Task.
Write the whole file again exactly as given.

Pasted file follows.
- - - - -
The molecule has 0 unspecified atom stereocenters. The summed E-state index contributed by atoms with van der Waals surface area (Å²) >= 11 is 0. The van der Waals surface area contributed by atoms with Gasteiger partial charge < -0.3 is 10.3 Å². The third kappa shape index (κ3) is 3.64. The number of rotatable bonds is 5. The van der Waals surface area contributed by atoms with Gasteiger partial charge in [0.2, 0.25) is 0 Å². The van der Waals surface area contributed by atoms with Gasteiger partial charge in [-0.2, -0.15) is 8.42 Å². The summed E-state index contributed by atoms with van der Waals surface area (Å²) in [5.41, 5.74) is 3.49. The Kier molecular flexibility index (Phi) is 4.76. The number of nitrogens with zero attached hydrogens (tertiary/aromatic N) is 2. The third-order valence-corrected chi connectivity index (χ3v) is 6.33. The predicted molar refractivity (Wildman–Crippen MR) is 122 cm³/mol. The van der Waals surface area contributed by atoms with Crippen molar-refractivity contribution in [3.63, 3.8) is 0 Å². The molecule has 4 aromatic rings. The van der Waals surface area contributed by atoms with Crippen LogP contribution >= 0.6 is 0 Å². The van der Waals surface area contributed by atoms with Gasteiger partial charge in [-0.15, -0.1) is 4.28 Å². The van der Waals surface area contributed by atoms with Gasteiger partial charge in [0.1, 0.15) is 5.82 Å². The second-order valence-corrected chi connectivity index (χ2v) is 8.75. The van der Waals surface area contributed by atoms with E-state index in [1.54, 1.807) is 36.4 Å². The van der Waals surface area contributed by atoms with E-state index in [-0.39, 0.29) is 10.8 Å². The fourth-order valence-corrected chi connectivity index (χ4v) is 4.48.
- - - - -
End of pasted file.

The molecule has 0 unspecified atom stereocenters. The summed E-state index contributed by atoms with van der Waals surface area (Å²) >= 11 is 0. The van der Waals surface area contributed by atoms with Gasteiger partial charge < -0.3 is 10.3 Å². The third kappa shape index (κ3) is 3.64. The number of rotatable bonds is 5. The van der Waals surface area contributed by atoms with Gasteiger partial charge in [0.2, 0.25) is 0 Å². The van der Waals surface area contributed by atoms with Gasteiger partial charge in [-0.2, -0.15) is 8.42 Å². The summed E-state index contributed by atoms with van der Waals surface area (Å²) in [5.41, 5.74) is 3.49. The Kier molecular flexibility index (Phi) is 4.76. The number of nitrogens with zero attached hydrogens (tertiary/aromatic N) is 2. The third-order valence-corrected chi connectivity index (χ3v) is 6.33. The predicted molar refractivity (Wildman–Crippen MR) is 122 cm³/mol. The van der Waals surface area contributed by atoms with Crippen molar-refractivity contribution in [3.63, 3.8) is 0 Å². The molecule has 4 aromatic rings. The van der Waals surface area contributed by atoms with Crippen LogP contribution >= 0.6 is 0 Å². The van der Waals surface area contributed by atoms with Gasteiger partial charge in [-0.15, -0.1) is 4.28 Å². The van der Waals surface area contributed by atoms with Gasteiger partial charge in [0.1, 0.15) is 5.82 Å². The second-order valence-corrected chi connectivity index (χ2v) is 8.75. The van der Waals surface area contributed by atoms with E-state index in [1.54, 1.807) is 36.4 Å². The van der Waals surface area contributed by atoms with E-state index in [-0.39, 0.29) is 10.8 Å². The fourth-order valence-corrected chi connectivity index (χ4v) is 4.48.